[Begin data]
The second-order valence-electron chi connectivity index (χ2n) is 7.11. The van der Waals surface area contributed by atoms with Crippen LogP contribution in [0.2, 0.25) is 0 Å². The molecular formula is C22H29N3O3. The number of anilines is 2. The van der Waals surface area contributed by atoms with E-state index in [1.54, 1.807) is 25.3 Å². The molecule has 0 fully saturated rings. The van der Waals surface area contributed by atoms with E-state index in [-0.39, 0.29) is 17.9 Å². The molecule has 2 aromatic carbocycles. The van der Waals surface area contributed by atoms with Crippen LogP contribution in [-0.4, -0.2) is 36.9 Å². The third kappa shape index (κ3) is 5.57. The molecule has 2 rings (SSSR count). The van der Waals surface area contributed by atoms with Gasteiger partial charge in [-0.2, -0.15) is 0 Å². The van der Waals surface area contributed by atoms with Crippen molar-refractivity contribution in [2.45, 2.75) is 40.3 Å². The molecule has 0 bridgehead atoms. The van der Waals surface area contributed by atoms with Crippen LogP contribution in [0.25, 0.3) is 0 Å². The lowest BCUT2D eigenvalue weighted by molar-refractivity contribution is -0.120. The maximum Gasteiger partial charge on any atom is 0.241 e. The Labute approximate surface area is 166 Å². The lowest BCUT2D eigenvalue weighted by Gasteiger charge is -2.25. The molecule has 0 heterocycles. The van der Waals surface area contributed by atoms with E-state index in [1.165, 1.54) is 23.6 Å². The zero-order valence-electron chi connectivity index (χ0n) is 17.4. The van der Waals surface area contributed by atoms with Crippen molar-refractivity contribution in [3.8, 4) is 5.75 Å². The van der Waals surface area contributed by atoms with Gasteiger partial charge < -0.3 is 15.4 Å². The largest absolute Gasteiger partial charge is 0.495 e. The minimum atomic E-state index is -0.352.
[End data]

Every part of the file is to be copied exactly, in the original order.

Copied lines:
The second-order valence-electron chi connectivity index (χ2n) is 7.11. The van der Waals surface area contributed by atoms with Crippen LogP contribution in [0.2, 0.25) is 0 Å². The molecular formula is C22H29N3O3. The number of anilines is 2. The van der Waals surface area contributed by atoms with E-state index in [1.54, 1.807) is 25.3 Å². The molecule has 0 fully saturated rings. The van der Waals surface area contributed by atoms with E-state index in [-0.39, 0.29) is 17.9 Å². The molecule has 2 aromatic carbocycles. The van der Waals surface area contributed by atoms with Crippen LogP contribution in [-0.4, -0.2) is 36.9 Å². The third kappa shape index (κ3) is 5.57. The molecule has 2 rings (SSSR count). The van der Waals surface area contributed by atoms with Gasteiger partial charge in [-0.2, -0.15) is 0 Å². The van der Waals surface area contributed by atoms with Crippen molar-refractivity contribution in [2.45, 2.75) is 40.3 Å². The molecule has 0 bridgehead atoms. The van der Waals surface area contributed by atoms with Crippen LogP contribution in [0.25, 0.3) is 0 Å². The lowest BCUT2D eigenvalue weighted by molar-refractivity contribution is -0.120. The maximum Gasteiger partial charge on any atom is 0.241 e. The Labute approximate surface area is 166 Å². The lowest BCUT2D eigenvalue weighted by Gasteiger charge is -2.25. The molecule has 0 heterocycles. The van der Waals surface area contributed by atoms with E-state index in [1.165, 1.54) is 23.6 Å². The zero-order valence-electron chi connectivity index (χ0n) is 17.4. The van der Waals surface area contributed by atoms with Crippen molar-refractivity contribution in [3.8, 4) is 5.75 Å². The van der Waals surface area contributed by atoms with Gasteiger partial charge < -0.3 is 15.4 Å². The largest absolute Gasteiger partial charge is 0.495 e. The minimum atomic E-state index is -0.352.